Global credit funds & CLO's
May 2020 | Issue 223
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May 2020 | Issue 223
News
Direct lenders turn on liquidity taps as major Q2 test awaits
Reporter
Michelle D’Souza
Michelle D'Souza headshot
European direct lenders have been on hand to support their portfolio companies with liquidity over the past two months, sources say. These moves come despite uncertainty over the full impact the coronavirus pandemic will have on businesses in the second quarter.
There have been some covenant waivers, says Dechert partner Phil Butler, but these are the exception rather than the rule as lenders are reluctant to provide them.

London-based Butler says: “Many companies have had significant liquidity issues, particularly in sectors such as retail, leisure and travel. Lenders have generally been supportive in terms of giving consent to a variety of requests, including interest deferrals, allowing super senior working capital lines to be drawn or increased, and providing flexibility around the uses of cash.”

He adds that one company had planned to use its cash on development capex, but its lenders are allowing the money to be used for working capital.

Jaime Prieto, founding partner at Kartesia in London, says the firm screened its portfolio companies early on and placed them under various stress tests.

He says: “We have been able to provide additional liquidity to those that needed it in the first three weeks, and have shared best practices across the portfolio companies to mitigate the impact of the lockdown, with a clear focus on cash preservation while revenues are impacted.”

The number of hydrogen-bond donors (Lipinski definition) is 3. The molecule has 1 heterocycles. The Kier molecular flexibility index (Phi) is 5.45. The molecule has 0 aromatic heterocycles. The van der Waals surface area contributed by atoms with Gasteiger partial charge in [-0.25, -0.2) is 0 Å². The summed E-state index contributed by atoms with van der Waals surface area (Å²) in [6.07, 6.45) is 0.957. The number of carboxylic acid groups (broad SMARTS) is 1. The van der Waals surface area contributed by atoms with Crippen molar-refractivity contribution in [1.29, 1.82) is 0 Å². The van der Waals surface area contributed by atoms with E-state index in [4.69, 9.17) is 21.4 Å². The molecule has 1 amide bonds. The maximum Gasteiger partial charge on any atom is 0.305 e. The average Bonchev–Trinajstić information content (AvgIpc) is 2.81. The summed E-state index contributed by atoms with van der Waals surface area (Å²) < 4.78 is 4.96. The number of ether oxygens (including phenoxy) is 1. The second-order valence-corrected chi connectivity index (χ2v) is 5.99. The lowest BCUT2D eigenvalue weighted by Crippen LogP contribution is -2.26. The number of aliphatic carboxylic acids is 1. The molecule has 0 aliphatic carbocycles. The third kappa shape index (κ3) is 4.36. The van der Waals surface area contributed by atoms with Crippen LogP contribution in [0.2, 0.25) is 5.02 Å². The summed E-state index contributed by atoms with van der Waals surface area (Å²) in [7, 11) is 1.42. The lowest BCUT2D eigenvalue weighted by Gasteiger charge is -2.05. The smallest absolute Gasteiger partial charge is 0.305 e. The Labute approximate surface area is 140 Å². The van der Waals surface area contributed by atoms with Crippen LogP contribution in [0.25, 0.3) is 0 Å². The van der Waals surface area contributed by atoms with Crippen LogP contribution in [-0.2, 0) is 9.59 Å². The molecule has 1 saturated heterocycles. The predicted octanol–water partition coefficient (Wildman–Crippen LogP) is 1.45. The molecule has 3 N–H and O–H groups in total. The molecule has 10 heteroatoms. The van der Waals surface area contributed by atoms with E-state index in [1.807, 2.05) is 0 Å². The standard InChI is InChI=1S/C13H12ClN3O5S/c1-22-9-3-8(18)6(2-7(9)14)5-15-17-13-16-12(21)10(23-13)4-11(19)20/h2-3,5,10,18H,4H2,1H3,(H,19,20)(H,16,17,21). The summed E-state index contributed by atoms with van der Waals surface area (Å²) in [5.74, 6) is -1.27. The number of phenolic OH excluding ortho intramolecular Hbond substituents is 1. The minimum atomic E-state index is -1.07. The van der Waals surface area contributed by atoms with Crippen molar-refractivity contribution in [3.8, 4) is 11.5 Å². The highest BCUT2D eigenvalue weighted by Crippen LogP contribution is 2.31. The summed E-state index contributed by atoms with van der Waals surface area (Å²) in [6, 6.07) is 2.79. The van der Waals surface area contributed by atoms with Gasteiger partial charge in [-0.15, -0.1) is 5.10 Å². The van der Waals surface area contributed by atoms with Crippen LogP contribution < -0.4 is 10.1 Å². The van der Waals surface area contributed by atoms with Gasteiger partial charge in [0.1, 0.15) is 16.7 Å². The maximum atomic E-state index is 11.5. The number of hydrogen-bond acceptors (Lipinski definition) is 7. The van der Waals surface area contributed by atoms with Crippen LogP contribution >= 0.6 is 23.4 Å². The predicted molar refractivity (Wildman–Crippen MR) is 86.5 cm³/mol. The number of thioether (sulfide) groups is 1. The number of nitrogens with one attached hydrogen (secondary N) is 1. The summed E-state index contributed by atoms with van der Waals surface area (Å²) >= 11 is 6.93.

Banks too have been supportive with revolver requests and have even increased facilities.

However, sources say banks have so far resisted deferring interest.

“In the eyes of the bank, it’s a payment default that incurs a higher regulatory charge,” says one direct lender.

These conversations are expected to be more challenging after 30 June, when second quarter financial results trickle in.

Another issue is the reaction of private equity sponsors.

“The question in cases where the capital structure of the business has been irreparably damaged is whether the sponsor will step up to put more money into the business and, if so, what will they expect in return from lenders,” says Butler.

“Equally, lenders will be thinking: has the sponsor done enough? And what new covenants, controls and restrictions on the business do I need to protect against underperformance.”
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“We have provided additional liquidity to those that needed it”
Jaime Prieto, Founding partner | Kartesia
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